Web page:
Two thought-provoking articles recently published in the Taipei Times have prompted me to reiterate the urgent need for learning English while simultaneously finding a way to preserve native languages.
In responding to the informative letter by Lynn Chiu (Letter, July 31, page 8), Gray Hsu expressed grievance in her letter (Aug. 1, page 8), saying that native Taiwanese languages are being endangered, partially because of the proactive policy of promoting Mandarin Chinese and English.
“Taiwanese is an outpatient, Hakka has been hospitalized and Aboriginal languages are in the ICU,” Hsu said.
Hsu is right to argue that mother tongues should be taught and preserved with maximum effort. In addition, on top of these invaluable indigenous languages, new languages brought to Taiwan by immigrants from Southeast Asia should also be maintained. In this conjunction, the issues of “Mother tongues in danger” should be properly addressed.
However, the preservation of mother tongues should be implemented hand-in-hand with the productive teaching and learning of English and other foreign languages. Unfortunately, English has become the Achilles’ heel of students in Taiwan because of misleading education reform, malpractice of pedagogy and the mushrooming of counter-productive cramming for examinations of all sorts.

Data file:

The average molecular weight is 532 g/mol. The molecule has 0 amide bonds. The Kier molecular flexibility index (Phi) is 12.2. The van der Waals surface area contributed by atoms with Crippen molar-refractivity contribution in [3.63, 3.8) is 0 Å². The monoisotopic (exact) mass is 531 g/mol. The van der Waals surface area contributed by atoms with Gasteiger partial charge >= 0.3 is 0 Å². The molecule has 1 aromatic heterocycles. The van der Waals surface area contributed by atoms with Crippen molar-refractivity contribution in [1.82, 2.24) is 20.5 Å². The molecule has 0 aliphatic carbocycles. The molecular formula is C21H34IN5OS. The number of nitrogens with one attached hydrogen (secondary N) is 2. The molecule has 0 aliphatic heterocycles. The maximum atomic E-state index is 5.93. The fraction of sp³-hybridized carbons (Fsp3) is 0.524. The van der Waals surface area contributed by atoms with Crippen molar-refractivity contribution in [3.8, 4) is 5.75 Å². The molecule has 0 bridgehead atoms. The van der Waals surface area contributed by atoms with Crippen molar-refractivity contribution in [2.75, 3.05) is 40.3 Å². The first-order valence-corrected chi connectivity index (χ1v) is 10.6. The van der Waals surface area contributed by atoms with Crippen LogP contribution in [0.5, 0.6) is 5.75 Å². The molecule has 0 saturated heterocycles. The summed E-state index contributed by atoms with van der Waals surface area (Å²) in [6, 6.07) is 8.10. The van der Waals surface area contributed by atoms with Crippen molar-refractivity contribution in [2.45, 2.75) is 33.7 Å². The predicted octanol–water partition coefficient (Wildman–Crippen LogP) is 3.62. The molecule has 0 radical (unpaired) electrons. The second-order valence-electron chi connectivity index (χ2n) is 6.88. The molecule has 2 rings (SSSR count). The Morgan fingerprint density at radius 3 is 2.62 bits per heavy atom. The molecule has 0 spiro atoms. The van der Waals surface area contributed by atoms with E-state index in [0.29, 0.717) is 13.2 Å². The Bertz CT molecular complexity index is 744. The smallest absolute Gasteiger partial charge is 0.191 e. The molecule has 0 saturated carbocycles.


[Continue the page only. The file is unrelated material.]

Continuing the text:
Nobody can afford to ignore the reality that English has become the closest thing to a lingua franca — whether you like it or curse it. Over the past two centuries, English has become a major language for global communication and networking for all purposes. In a 2005 cover story, Newsweek reported that “English is the language of business, technology and, increasingly, empowerment.”
It is urgent that the teaching and learning of English as a foreign language be properly implemented in all levels of schools, as well as in adult education, so as to enhance the learners’ international knowledge and thereby promote Taiwan’s international competitiveness.
As for the preservation and maintenance of mother tongues, all parents should be held accountable for cooperating with school teachers to help their children practice mother tongues at home. Native languages have been offered as part of the school curricula in the elementary schools, and yet the tangential learning scheme can only be successfully reinforced by parents.
In EU nations and elsewhere, parental responsibility refers to the rights and privileges that underpin the relationship between a child and either of the child’s parents or those adults who have a significant role in the child’s life. While most critics are quick to point out the faults of teachers, no one is talking about how parents, guardians and families should be held responsible for a student’s success. The teaching of mother tongues is a good example. Above all, how to reconcile learning mother tongues and English should be a thought for parents to bear in mind.
San Francisco, California